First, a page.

Depending on the make up of the transistor, as current flow out of the base is increased the greater the barrier potential depletes allowing more current to flow from emitter to collector.

The transistor is acting as a variable resistance between emitter and collector, due to the amount of charge carriers are withdrawn from the base, (base current) so a small base current will result in a smaller depletion of the barrier potential, so a smaller (beta value) of collector current can flow from emitter to collector, as a larger base current is drawn out, then the barrier potential has a larger depletion, resulting in greater amount of (beta value) collector current to flow from emitter to collector.

When the base current is saturated, the barrier potential is depleted completely so maximum curent regardless of (beta) will flow from emitter to collector, because the potential barrier resistance is near zero. That is now in saturation.

When the transistor is turned off, then the barrier potential builds back up again, and you now have the depletion region at maximum width, and greateat amount of resistance between emitter and collector, known as cutoff.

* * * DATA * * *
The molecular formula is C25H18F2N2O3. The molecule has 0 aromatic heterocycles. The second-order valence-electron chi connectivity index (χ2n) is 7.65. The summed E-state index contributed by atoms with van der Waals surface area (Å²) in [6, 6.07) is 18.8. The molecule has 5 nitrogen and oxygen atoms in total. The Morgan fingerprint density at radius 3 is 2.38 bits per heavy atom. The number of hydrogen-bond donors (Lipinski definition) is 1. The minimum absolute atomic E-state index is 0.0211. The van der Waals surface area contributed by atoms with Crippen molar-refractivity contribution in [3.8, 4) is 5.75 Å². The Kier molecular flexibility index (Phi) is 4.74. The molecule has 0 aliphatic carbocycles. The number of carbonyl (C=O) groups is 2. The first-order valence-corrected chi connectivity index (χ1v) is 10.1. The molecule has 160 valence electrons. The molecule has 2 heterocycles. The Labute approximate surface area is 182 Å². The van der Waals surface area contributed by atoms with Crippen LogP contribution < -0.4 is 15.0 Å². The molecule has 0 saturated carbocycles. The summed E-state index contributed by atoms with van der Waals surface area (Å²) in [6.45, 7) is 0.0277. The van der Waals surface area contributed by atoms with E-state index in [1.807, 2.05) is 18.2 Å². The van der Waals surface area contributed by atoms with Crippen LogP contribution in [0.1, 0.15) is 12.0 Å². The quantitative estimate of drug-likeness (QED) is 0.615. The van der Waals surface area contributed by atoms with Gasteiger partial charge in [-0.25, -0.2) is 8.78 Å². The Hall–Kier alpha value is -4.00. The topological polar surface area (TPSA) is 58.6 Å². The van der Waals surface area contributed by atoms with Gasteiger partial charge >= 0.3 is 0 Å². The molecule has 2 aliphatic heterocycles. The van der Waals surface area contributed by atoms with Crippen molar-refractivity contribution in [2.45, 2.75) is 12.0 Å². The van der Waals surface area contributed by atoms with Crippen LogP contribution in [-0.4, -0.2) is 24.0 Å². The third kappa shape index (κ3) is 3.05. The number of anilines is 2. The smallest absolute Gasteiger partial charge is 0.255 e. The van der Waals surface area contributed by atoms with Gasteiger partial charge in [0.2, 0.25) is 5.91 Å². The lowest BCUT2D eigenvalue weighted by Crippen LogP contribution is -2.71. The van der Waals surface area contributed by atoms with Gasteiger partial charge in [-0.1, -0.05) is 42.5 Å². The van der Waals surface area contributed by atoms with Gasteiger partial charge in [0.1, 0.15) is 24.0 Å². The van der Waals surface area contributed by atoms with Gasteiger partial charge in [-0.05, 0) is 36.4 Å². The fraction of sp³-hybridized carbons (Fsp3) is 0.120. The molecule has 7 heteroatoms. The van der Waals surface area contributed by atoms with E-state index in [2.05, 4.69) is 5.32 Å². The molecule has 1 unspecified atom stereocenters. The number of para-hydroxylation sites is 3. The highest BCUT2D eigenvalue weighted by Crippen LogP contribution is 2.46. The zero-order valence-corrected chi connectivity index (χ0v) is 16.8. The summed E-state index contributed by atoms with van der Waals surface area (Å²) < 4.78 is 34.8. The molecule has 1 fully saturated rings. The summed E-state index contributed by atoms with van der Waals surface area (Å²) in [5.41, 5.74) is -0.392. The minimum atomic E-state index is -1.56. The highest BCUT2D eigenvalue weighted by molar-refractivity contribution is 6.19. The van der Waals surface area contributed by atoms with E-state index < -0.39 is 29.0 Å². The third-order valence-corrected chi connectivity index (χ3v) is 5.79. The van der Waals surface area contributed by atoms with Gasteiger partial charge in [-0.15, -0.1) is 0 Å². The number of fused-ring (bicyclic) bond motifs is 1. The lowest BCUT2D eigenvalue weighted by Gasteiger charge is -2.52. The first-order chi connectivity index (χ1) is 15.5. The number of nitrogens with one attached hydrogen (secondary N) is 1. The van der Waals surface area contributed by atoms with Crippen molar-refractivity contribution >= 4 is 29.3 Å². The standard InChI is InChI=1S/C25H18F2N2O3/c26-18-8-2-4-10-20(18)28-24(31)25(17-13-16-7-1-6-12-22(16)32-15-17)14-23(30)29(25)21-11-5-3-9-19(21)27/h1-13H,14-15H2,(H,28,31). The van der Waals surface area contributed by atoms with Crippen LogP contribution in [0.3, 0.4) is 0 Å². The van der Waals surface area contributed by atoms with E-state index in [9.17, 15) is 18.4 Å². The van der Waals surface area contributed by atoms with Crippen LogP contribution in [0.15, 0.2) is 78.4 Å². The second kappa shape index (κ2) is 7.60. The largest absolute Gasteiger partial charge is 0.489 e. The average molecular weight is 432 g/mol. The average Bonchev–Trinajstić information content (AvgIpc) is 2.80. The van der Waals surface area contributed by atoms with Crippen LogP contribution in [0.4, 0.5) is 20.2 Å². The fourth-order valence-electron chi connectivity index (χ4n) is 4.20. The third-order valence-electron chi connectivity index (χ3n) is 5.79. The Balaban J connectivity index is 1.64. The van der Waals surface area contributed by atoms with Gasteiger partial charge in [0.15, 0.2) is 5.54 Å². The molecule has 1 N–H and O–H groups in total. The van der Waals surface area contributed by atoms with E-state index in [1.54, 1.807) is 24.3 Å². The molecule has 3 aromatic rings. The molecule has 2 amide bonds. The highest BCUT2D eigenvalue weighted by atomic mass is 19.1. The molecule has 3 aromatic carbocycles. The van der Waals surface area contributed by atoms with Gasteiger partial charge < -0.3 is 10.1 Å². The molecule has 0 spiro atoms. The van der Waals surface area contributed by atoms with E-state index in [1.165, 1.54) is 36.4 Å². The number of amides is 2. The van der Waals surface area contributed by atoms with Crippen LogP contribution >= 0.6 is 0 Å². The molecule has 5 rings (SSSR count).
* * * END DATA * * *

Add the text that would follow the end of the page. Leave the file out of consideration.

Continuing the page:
This is written from memory, so someone can correct me where needed in the different ternms I used in the explanation.

5. ### midnightblack Thread Starter Member

Feb 29, 2012
31
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Thanks for your explanation. I want to fully understand how the transistor works and I realised just now that actually I have a problem with the fact that its described in terms of "current gain". This is very confusing to me, when I see it in terms of current gain, I think of the transistor as a sort of device which is like a variable current source.

In my understanding, I think of the transistor as an attenuator with a gain varying between 0 and 1 rather than an amplifier with gain >1. If this is wrong, can you please explain why it is wrong?